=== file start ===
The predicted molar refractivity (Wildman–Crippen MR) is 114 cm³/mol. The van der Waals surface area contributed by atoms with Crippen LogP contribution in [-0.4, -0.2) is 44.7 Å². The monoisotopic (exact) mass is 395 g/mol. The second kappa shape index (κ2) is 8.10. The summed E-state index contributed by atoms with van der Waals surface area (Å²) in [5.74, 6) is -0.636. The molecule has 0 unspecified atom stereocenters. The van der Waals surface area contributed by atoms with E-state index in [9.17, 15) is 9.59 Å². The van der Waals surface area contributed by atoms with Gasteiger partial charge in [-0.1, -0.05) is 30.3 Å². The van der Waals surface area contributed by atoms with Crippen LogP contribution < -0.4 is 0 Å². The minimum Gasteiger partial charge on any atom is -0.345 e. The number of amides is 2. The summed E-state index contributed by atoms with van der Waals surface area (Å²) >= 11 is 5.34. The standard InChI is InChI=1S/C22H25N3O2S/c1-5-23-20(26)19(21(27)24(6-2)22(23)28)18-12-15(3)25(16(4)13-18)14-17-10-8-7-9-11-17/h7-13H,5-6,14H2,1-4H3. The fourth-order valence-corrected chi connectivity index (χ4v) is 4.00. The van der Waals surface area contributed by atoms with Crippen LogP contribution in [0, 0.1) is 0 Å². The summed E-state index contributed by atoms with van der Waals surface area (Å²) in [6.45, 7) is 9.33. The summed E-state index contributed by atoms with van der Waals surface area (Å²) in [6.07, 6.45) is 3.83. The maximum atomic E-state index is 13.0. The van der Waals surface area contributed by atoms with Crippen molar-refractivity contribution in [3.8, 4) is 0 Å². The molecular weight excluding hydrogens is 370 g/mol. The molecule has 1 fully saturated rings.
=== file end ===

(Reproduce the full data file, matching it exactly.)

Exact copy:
The predicted molar refractivity (Wildman–Crippen MR) is 114 cm³/mol. The van der Waals surface area contributed by atoms with Crippen LogP contribution in [-0.4, -0.2) is 44.7 Å². The monoisotopic (exact) mass is 395 g/mol. The second kappa shape index (κ2) is 8.10. The summed E-state index contributed by atoms with van der Waals surface area (Å²) in [5.74, 6) is -0.636. The molecule has 0 unspecified atom stereocenters. The van der Waals surface area contributed by atoms with E-state index in [9.17, 15) is 9.59 Å². The van der Waals surface area contributed by atoms with Gasteiger partial charge in [-0.1, -0.05) is 30.3 Å². The van der Waals surface area contributed by atoms with Crippen LogP contribution < -0.4 is 0 Å². The minimum Gasteiger partial charge on any atom is -0.345 e. The number of amides is 2. The summed E-state index contributed by atoms with van der Waals surface area (Å²) >= 11 is 5.34. The standard InChI is InChI=1S/C22H25N3O2S/c1-5-23-20(26)19(21(27)24(6-2)22(23)28)18-12-15(3)25(16(4)13-18)14-17-10-8-7-9-11-17/h7-13H,5-6,14H2,1-4H3. The fourth-order valence-corrected chi connectivity index (χ4v) is 4.00. The van der Waals surface area contributed by atoms with Crippen LogP contribution in [0, 0.1) is 0 Å². The summed E-state index contributed by atoms with van der Waals surface area (Å²) in [6.45, 7) is 9.33. The summed E-state index contributed by atoms with van der Waals surface area (Å²) in [6.07, 6.45) is 3.83. The maximum atomic E-state index is 13.0. The van der Waals surface area contributed by atoms with Crippen molar-refractivity contribution in [3.8, 4) is 0 Å². The molecular weight excluding hydrogens is 370 g/mol. The molecule has 1 fully saturated rings.